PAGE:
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Radio Daily Schedule

KQED Public Radio: Sunday, March 29, 2015

88.5 FM San Francisco •  89.3 FM Sacramento

Schedule is subject to change. Please visit kqed.org/tv/schedules/daily for the most up-to-date info.

Sunday, March 29, 2015
  • 12:00 am
    Radiolab 3 Questions The show rides along on New York City's poop train to find out what happens to poop once it's, well, pooped. Then, Radiolab travels to Kenya where legions of athletes, sports gurus and scientists have tried to figure out why a specific tribe has long-dominated long-distance running. And lastly, why quicksand -- once a real fear -- no longer scares an 8-year-old.
  • 1:00 am
  • 2:00 am
    To the Best of Our Knowledge Vaccine Wars Is there any evidence that vaccines cause autism? Any at all? If the answer is no, then why is anti-vaccination on the rise? Autism. Jenny McCarthy. Measles at Disneyland. How did we get here?
  • 3:00 am
    To the Best of Our Knowledge Lab Lit Science is moving out of the lab and into the pages of literary fiction. The show introduces the "Lab Lit" movement, and talks about why fiction needs more realistic portrayals of scientists and science culture.
  • 4:00 am
    Living On Earth What a Record-Low Snowpack Means for Summer in the Northwest Snow pack is important for summer life in the Northwest. In the winter, snow accumulates on mountaintops and as temperatures rise, snowmelt recharges water systems and generates hydropower throughout the region. This year, snow pack is at record low and many fear that the supply might not last through the entire summer.
  • 5:00 am
  • MORNING
  • 7:00 am
    Weekend Edition
    Perspectives7:36am & 8:36am

  • 10:00 am
    Wait, Wait Don't Tell Me This quiz show takes a fresh, fast-paced and irreverent look at the week's events.
  • 11:00 am
    A Prairie Home Companion Drifting Down a Dusty Road The show features a rebroadcast from the Ted Constant Convocation Center in Norfolk, Virginia. Doyle Lawson and Quicksilver play "Blue Train (Of the Heartbreak Line)," and the U.S. Fleet Forces Band performs "The Klaxon."
  • AFTERNOON
  • 1:00 pm
    City Arts & Lectures Novelist Chimamanda Ngozi Adichie Chimamanda Ngozi Adichie was born in Nigeria. Her novel "Americanah" was awarded the National Book Critics Circle Award and was named one of The New York Times Ten Best Books of the year. Like Adichie, it straddles the cultures of America and Nigeria, considering the challenges, status, and perceptions of Africans abroad. Themes of race, displacement, power and class are combined with humor, popular culture and a gripping love story. Her previous books include the novels "Half of a Yellow Sun" and "Purple Hibiscus," and the story collection "The Thing Around Your Neck." The recipient of a MacArthur Foundation Fellowship, Adichie was named one of the 20 most important fiction writers today under 40 years old by The New Yorker. She appeared in conversation with Dave Eggers on Sept. 30, 2014.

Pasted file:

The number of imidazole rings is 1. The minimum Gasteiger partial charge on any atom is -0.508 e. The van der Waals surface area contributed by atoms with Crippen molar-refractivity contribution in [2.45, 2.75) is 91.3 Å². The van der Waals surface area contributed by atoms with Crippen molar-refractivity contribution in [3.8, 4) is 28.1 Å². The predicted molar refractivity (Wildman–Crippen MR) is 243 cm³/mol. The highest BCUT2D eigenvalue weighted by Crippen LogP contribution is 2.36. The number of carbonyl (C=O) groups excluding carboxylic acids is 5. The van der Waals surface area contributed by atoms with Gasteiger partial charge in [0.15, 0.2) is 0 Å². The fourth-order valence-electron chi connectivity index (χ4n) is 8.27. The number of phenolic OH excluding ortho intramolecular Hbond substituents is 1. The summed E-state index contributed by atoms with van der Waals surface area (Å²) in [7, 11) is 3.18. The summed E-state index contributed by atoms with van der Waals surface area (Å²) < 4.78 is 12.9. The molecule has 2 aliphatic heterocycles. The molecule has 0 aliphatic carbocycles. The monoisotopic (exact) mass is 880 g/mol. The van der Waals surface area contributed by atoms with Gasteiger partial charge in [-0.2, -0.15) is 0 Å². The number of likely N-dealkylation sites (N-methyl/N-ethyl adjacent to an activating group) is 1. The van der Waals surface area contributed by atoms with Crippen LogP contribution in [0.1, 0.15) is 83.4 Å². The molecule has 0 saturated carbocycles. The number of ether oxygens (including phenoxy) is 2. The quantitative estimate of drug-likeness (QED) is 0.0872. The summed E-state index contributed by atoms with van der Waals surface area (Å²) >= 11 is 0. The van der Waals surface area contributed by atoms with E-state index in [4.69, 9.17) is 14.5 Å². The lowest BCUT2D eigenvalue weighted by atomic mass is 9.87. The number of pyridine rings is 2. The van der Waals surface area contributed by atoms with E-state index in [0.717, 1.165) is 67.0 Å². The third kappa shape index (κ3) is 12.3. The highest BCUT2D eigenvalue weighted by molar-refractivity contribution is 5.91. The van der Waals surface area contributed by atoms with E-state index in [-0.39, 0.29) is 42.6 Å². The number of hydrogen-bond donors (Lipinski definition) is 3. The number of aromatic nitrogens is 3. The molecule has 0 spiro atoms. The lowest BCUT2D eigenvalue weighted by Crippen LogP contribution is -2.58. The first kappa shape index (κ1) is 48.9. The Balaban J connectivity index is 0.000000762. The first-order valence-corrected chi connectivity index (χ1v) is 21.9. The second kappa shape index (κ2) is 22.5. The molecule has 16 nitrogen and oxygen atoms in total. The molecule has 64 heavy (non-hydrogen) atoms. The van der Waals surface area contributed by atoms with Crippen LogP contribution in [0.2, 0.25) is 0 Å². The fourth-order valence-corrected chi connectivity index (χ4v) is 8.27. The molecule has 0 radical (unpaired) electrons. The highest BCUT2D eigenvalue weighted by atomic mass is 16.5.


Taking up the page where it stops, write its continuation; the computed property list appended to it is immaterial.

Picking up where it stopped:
• 2:00 pm
  • 3:00 pm
    Latino USA El Telefono Seventy-two percent of Latinos over 18 own smartphones - almost 10 percent more than the national average. The show tries to answer why Latinos use phones at higher rates and what mobile technology could mean for health, finances and democracy.
  • 4:00 pm
    Says You! The witty word trivia game from member station WGBH in Boston.
  • 5:00 pm
  • EVENING
  • 6:00 pm
    KQED Newsroom The Future of Entertainment How do you keep audiences engaged and entertained in an era of shorter attention spans?
  • 6:30 pm
    Cambridge Forum Social Immobility, Civic Participation and the Health of Democracy Economist Randy Albelda examines the rise in U.S. social immobility and the role that contemporary labor conditions have played in limiting Americans expectations to do better than their parents' generation. Union organizer Joey Mokos responds by discussing the ways that the modern union movement is working to counteract this trend. How can organizing lead to improved personal and societal futures in a nation that prizes rugged individualism?
  • 7:00 pm
    To the Best of Our Knowledge Vaccine Wars Is there any evidence that vaccines cause autism? Any at all? If the answer is no, then why is anti-vaccination on the rise? Autism. Jenny McCarthy. Measles at Disneyland. How did we get here?
  • 8:00 pm
    To the Best of Our Knowledge Lab Lit Science is moving out of the lab and into the pages of literary fiction. The show introduces the "Lab Lit" movement, and talks about why fiction needs more realistic portrayals of scientists and science culture.
  • 9:00 pm
    Marketplace Weekend Surviving the Line Why is waiting in line so horrible? An expert on lines tells us how to make them less miserable.
  • 10:00 pm
    TED Radio Hour Press Play Does something serious happen when we play? TED speakers describe how all forms of amusement -- from tossing a ball to video games -- can make us smarter, saner and more collaborative.
  • 11:00 pm
    Tech Nation Michael Gazzaniga's 'Tales From Both Sides of the Brain' UC Santa Barbara professor Michael Gazzaniga tells us about both sides of our brains - in fact, there are many parts to our brains - not just a right hemisphere, and a left.
  • 12:00 am
    On the Media The Effects of Skewed Media Depictions of Cancer The latest cancer cures, fundraising campaigns and miraculous survival stories are ubiquitous in the news. But cancer coverage rarely reflects real-world cancer incidence rates. University of Utah health communication scholar Jake Jensen explains how skewed media depictions of cancer may impact what cancers get funded.
Sunday, March 29, 2015

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